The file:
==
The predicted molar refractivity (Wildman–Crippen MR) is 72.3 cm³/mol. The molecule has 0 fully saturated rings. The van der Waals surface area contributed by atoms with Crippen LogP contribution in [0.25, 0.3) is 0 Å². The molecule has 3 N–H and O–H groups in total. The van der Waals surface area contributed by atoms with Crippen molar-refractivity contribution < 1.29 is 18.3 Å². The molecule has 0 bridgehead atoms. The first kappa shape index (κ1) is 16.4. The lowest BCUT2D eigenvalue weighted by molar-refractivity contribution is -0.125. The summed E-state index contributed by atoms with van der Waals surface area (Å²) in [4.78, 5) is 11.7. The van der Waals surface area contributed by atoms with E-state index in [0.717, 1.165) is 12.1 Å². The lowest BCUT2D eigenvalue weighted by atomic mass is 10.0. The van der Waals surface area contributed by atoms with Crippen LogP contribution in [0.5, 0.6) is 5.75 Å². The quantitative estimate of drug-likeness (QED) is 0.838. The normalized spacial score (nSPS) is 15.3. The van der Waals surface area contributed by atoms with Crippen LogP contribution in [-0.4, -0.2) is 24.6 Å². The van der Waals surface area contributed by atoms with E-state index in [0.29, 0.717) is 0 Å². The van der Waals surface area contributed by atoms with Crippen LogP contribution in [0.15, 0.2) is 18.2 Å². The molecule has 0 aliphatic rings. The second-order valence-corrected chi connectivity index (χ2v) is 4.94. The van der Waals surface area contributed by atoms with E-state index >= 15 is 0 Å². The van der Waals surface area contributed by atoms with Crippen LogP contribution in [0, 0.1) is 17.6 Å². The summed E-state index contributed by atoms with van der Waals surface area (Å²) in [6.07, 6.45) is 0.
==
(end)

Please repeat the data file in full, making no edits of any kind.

The predicted molar refractivity (Wildman–Crippen MR) is 72.3 cm³/mol. The molecule has 0 fully saturated rings. The van der Waals surface area contributed by atoms with Crippen LogP contribution in [0.25, 0.3) is 0 Å². The molecule has 3 N–H and O–H groups in total. The van der Waals surface area contributed by atoms with Crippen molar-refractivity contribution < 1.29 is 18.3 Å². The molecule has 0 bridgehead atoms. The first kappa shape index (κ1) is 16.4. The lowest BCUT2D eigenvalue weighted by molar-refractivity contribution is -0.125. The summed E-state index contributed by atoms with van der Waals surface area (Å²) in [4.78, 5) is 11.7. The van der Waals surface area contributed by atoms with E-state index in [0.717, 1.165) is 12.1 Å². The lowest BCUT2D eigenvalue weighted by atomic mass is 10.0. The van der Waals surface area contributed by atoms with Crippen LogP contribution in [0.5, 0.6) is 5.75 Å². The quantitative estimate of drug-likeness (QED) is 0.838. The normalized spacial score (nSPS) is 15.3. The van der Waals surface area contributed by atoms with Crippen LogP contribution in [-0.4, -0.2) is 24.6 Å². The van der Waals surface area contributed by atoms with E-state index in [0.29, 0.717) is 0 Å². The van der Waals surface area contributed by atoms with Crippen LogP contribution in [0.15, 0.2) is 18.2 Å². The molecule has 0 aliphatic rings. The second-order valence-corrected chi connectivity index (χ2v) is 4.94. The van der Waals surface area contributed by atoms with E-state index >= 15 is 0 Å². The van der Waals surface area contributed by atoms with Crippen LogP contribution in [0, 0.1) is 17.6 Å². The summed E-state index contributed by atoms with van der Waals surface area (Å²) in [6.07, 6.45) is 0.